You are here

Articles: Professional Development

Just a few years ago, Title I students in Hoover City Schools were making such modest gains that they stayed in the program year after year.

That all changed once the central Alabama district implemented Istation, an e-learning program that identifies learning gaps and provides engaging interactive lessons and face-to-face teaching strategies to get students back on track.

Implemented in Hoover City in the fall of 2015, it is used in Response to Intervention (RTI) for students in grades 1 through 5 in the district’s four Title I schools.

Mounds of research has shown that principals’ most important contributions to their schools come in the realm of instructional leadership.

Coaching has surfaced as a key quality improvement strategy for early childhood instruction, according to a recent report by Bellwether Education Partners.

Sam Frenzel is a writer for Teach.com based in upstate New York. He covers topics including education policy, teacher welfare and classroom technology.

Many teachers are forced into using technology they are unfamiliar or uncomfortable using. Administrators should do all they can to help teachers overcome this. Here are four keys to supporting and engaging teachers.

All districts face employee issues. Some have learned better than others how to address problems early, before they erupt.

the best medicine—A “laughter yoga” session reduces student stress in the West Windsor-Plainsboro Regional School District in New Jersey. The district has also provided PD to show teachers how to conduct meditation and breathing exercises to ease their own and students’ anxiety.

Across the country, districts are grappling with rising levels of student anxiety attributed to everything from academic pressures to larger social forces. 

EXTRA SUPPORT—At the ESL academy, high school ELLs get after-school help with homework and other study support. Teachers from all disciplines are available while students work independently, in teams or in small groups.

A combination of grants and community outreach allowed Piscataway Township Schools to adopt a “cradle to career” approach to serve its large—and rapidly growing—population of ELLs more effectively.

Ken Trump (ken@schoolsecurity.org) is the president of National School Safety and Security Services.

The emotionally charged climates following the tragic attack in Parkland, Florida are understandable, but making knee-jerk decisions with a “do something, do anything, do it now” mantra can lead to high-risk, high-liability actions.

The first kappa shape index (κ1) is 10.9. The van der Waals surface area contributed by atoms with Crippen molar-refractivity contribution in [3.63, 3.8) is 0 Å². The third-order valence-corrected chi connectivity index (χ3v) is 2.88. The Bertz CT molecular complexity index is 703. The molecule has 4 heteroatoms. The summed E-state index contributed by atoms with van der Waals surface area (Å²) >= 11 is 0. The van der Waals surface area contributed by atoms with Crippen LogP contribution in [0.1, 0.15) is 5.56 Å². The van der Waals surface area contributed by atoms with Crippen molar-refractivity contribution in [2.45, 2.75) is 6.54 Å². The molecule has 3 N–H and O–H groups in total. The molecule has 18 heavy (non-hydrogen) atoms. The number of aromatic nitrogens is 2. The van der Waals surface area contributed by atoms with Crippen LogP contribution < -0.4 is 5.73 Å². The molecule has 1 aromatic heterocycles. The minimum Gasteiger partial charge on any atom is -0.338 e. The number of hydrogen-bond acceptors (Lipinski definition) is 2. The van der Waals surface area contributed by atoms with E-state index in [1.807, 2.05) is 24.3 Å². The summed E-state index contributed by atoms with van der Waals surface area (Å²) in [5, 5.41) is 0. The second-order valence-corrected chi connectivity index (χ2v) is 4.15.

Rose Aldubaily is director of English learners and compensatory education, and Glenn Maleyko is superintendent of Dearborn Public Schools in Michigan.

Striving to ensure the implementation of best practices that support all learners is critical to academic achievement for diverse populations.

While teacher absenteeism is sometimes unavoidable, schools across the country are following varied strategies toward higher attendance.

After February’s deadly school shooting at Marjory Stoneman Douglas High School in Parkland, Florida, there was no shortage of suggestions for improving school security, ranging from adding more guards to arming teachers.

If you’ve visited a classroom lately, you’ve likely noticed a remarkable difference in how teaching and learning happens. Computers and devices are staples in most classrooms, and you’re far more likely to find students working in groups than a teacher at the front of the room lecturing. Though the teacher continues to play a crucial role, how they do that has changed. Today’s teachers play more of a mentor role, facilitating and supporting students on their personal learning journeys; pushing them to discover and discuss, explore and experiment, and to fail fast and adapt.

The New School Rules is a book about pursuing education reform. It describes effective ways to build team trust and to lead faculty without micromanaging.

The New School Rules, a book about pursuing education reform, describes effective ways to build team trust and to lead faculty without micromanaging.

Math instruction continues to move further into digital territory, but many lessons still depend on hands-on activities and nondigital materials, such as textbooks.

Paraeducators constitute more than one-quarter of the instructional staff in U.S. schools and districts. They play a critical role, from providing behavior support to teaching both academic and social and emotional skills to students. 

Pages